We implemented these intentional adulteration provisions through a rule entitled “Mitigation Strategies to Protect Food Against Intentional Adulteration” (IA rule).We published the final rule in the Federal Register of May 27, 2016.  (81 FR 34166).

The rule, which includes the requirements for food defense measures against intentional adulteration, and related requirements, can be found in 21 CFR part 121, as shown in Table 1.

Table 1. Subparts Established in 21 CFR Part 121

 Subpart  Title
 A  General Provisions
 B  Reserved
 C  Food Defense Measures
 D  Requirements Applying to Records That Must Be Established and Maintained
 E  Compliance

As shown in Table 2 below, the amount of time we are allowing you to comply with the IA rule depends on your particular business.

Table 2. Compliance Dates for IA Rule Based on Size of Business

 Size of Business  Compliance Date
 Very Small  July 26, 2021
 Small  July 27, 2020
 Other businesses that do not qualify for exemptions  July 26, 2019

The IA rule applies to the owner, operator, or agent in charge of a domestic or foreign food facility that manufactures/processes, packs, or holds food for consumption in the United States and is required to register under section 415 of the FD&C Act, unless one of the exemptions provided in 21 CFR 121.5 applies.  (21 CFR 121.1).

Acts of intentional adulteration may take several forms: acts intended to cause wide scale public health harm, such as acts of terrorism focused on the food supply; acts of disgruntled employees, consumers, or competitors; and economically motivated adulteration (EMA).  Acts intended to cause wide scale public health harm are associated with intent to cause significant human morbidity and mortality. The other forms are typically not intended to cause wide scale public health harm, although some public health harm may occur because of the adulteration.  For example, acts of disgruntled employees, consumers, and competitors are generally intended to attack the reputation of a company, and EMA is intended to obtain economic gain.  In the spectrum of risk associated with intentional adulteration of food, attacks intended to cause wide scale public health harm to humans are ranked as the highest risk.  Therefore, the IA rule is focused on addressing those acts and not acts of disgruntled employees, consumers, or competitors, or acts of EMA [3].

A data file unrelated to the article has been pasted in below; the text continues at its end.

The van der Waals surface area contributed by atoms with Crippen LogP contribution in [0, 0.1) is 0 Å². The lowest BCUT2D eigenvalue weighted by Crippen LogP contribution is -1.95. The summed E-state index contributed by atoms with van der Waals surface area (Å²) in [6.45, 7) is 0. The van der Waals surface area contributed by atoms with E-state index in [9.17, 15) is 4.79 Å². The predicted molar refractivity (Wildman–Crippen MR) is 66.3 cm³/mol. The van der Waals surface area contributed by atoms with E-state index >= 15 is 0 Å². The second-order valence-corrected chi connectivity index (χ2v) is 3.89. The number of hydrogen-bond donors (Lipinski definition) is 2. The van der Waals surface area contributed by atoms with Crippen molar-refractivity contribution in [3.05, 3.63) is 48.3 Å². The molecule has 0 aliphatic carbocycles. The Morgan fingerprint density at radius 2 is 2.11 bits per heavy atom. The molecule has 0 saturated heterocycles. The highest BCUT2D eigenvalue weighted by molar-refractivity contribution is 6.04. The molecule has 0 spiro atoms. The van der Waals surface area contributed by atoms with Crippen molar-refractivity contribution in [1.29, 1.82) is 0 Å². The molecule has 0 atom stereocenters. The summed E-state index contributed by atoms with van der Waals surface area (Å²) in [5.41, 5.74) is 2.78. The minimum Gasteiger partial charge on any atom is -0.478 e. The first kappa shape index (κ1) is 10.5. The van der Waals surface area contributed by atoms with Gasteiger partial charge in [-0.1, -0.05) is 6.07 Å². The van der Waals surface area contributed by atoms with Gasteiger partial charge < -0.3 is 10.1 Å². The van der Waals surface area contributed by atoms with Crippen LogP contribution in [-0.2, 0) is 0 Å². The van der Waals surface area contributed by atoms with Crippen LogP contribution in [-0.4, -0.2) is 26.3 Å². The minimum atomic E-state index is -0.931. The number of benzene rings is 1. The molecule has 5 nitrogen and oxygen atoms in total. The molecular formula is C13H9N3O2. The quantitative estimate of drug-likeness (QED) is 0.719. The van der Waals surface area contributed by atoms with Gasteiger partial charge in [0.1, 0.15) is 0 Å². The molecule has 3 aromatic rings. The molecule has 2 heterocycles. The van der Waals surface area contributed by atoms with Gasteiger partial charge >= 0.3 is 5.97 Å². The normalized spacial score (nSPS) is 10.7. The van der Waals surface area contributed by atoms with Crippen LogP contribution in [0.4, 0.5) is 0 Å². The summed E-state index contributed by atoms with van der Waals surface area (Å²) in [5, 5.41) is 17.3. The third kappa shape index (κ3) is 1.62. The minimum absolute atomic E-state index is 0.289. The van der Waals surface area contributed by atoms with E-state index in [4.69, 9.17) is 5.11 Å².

This document is directed to those persons who are subject to the Intentional Adulteration (IA) requirements of 21 CFR part 121 (you).  Identifying significant vulnerabilities at your facility and implementing mitigation strategies and mitigation strategy management components enables you to apply a proactive and systematic approach to your food defense program to protect your food from intentional adulteration intended to cause wide scale public health harm.

This draft guidance, when finalized, will represent the current thinking of the Food and Drug Administration (FDA) on this topic. It does not establish any rights for any person and is not binding on FDA or the public. You can use an alternative approach if it satisfies the requirements of the applicable statutes and regulations.

Download the Draft Guidance for Industry

[1] This guidance has been prepared by the Office of Analytics and Outreach, Food Defense and Emergency Coordination Staff, in the Center for Food Safety and Applied Nutrition at the U.S. Food and Drug Administration.

[2] The IA rule did not include any requirements for farms that produce milk. As such, farms that produce milk are not covered under this draft guidance.

[3] As we noted in the final rule, the protections required by the rule will help minimize the likelihood of success of a disgruntled employee, consumer, or competitor who attempts an act of intentional adulteration at an actionable process step—even if that act is not intended to cause wide scale public health harm. (81 FR at 34183).